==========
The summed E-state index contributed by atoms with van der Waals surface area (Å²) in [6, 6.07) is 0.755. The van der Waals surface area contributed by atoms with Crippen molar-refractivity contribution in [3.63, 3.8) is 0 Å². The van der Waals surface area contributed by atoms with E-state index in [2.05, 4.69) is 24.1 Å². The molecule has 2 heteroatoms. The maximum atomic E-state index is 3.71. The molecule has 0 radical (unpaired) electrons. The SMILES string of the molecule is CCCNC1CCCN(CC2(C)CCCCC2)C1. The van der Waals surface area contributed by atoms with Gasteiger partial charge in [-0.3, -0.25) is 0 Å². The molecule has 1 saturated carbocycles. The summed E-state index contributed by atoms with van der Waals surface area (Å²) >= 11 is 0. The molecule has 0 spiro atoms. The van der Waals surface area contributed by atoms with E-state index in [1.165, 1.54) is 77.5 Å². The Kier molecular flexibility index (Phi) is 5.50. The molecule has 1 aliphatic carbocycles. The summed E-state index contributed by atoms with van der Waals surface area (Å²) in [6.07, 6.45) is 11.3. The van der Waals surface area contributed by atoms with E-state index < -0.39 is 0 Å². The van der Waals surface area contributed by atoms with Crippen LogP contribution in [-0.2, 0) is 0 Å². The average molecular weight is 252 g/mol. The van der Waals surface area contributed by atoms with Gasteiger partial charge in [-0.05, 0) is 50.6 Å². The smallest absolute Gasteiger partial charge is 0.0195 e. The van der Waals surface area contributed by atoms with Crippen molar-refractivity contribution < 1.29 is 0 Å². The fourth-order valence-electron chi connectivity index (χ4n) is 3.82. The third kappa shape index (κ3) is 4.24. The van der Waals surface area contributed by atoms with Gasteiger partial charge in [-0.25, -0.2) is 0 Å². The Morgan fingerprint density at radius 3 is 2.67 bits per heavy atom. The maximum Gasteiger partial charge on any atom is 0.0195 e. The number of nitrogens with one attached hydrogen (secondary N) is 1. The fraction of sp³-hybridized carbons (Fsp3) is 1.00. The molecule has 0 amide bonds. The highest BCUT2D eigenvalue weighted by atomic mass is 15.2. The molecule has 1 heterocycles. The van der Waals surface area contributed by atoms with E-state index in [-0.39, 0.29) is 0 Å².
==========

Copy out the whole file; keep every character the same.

The summed E-state index contributed by atoms with van der Waals surface area (Å²) in [6, 6.07) is 0.755. The van der Waals surface area contributed by atoms with Crippen molar-refractivity contribution in [3.63, 3.8) is 0 Å². The van der Waals surface area contributed by atoms with E-state index in [2.05, 4.69) is 24.1 Å². The molecule has 2 heteroatoms. The maximum atomic E-state index is 3.71. The molecule has 0 radical (unpaired) electrons. The SMILES string of the molecule is CCCNC1CCCN(CC2(C)CCCCC2)C1. The van der Waals surface area contributed by atoms with Gasteiger partial charge in [-0.3, -0.25) is 0 Å². The molecule has 1 saturated carbocycles. The summed E-state index contributed by atoms with van der Waals surface area (Å²) >= 11 is 0. The molecule has 0 spiro atoms. The van der Waals surface area contributed by atoms with E-state index in [1.165, 1.54) is 77.5 Å². The Kier molecular flexibility index (Phi) is 5.50. The molecule has 1 aliphatic carbocycles. The summed E-state index contributed by atoms with van der Waals surface area (Å²) in [6.07, 6.45) is 11.3. The van der Waals surface area contributed by atoms with E-state index < -0.39 is 0 Å². The van der Waals surface area contributed by atoms with Crippen LogP contribution in [-0.2, 0) is 0 Å². The average molecular weight is 252 g/mol. The van der Waals surface area contributed by atoms with Gasteiger partial charge in [-0.05, 0) is 50.6 Å². The smallest absolute Gasteiger partial charge is 0.0195 e. The van der Waals surface area contributed by atoms with Crippen molar-refractivity contribution < 1.29 is 0 Å². The fourth-order valence-electron chi connectivity index (χ4n) is 3.82. The third kappa shape index (κ3) is 4.24. The van der Waals surface area contributed by atoms with Gasteiger partial charge in [-0.25, -0.2) is 0 Å². The Morgan fingerprint density at radius 3 is 2.67 bits per heavy atom. The maximum Gasteiger partial charge on any atom is 0.0195 e. The number of nitrogens with one attached hydrogen (secondary N) is 1. The fraction of sp³-hybridized carbons (Fsp3) is 1.00. The molecule has 0 amide bonds. The highest BCUT2D eigenvalue weighted by atomic mass is 15.2. The molecule has 1 heterocycles. The van der Waals surface area contributed by atoms with E-state index in [-0.39, 0.29) is 0 Å².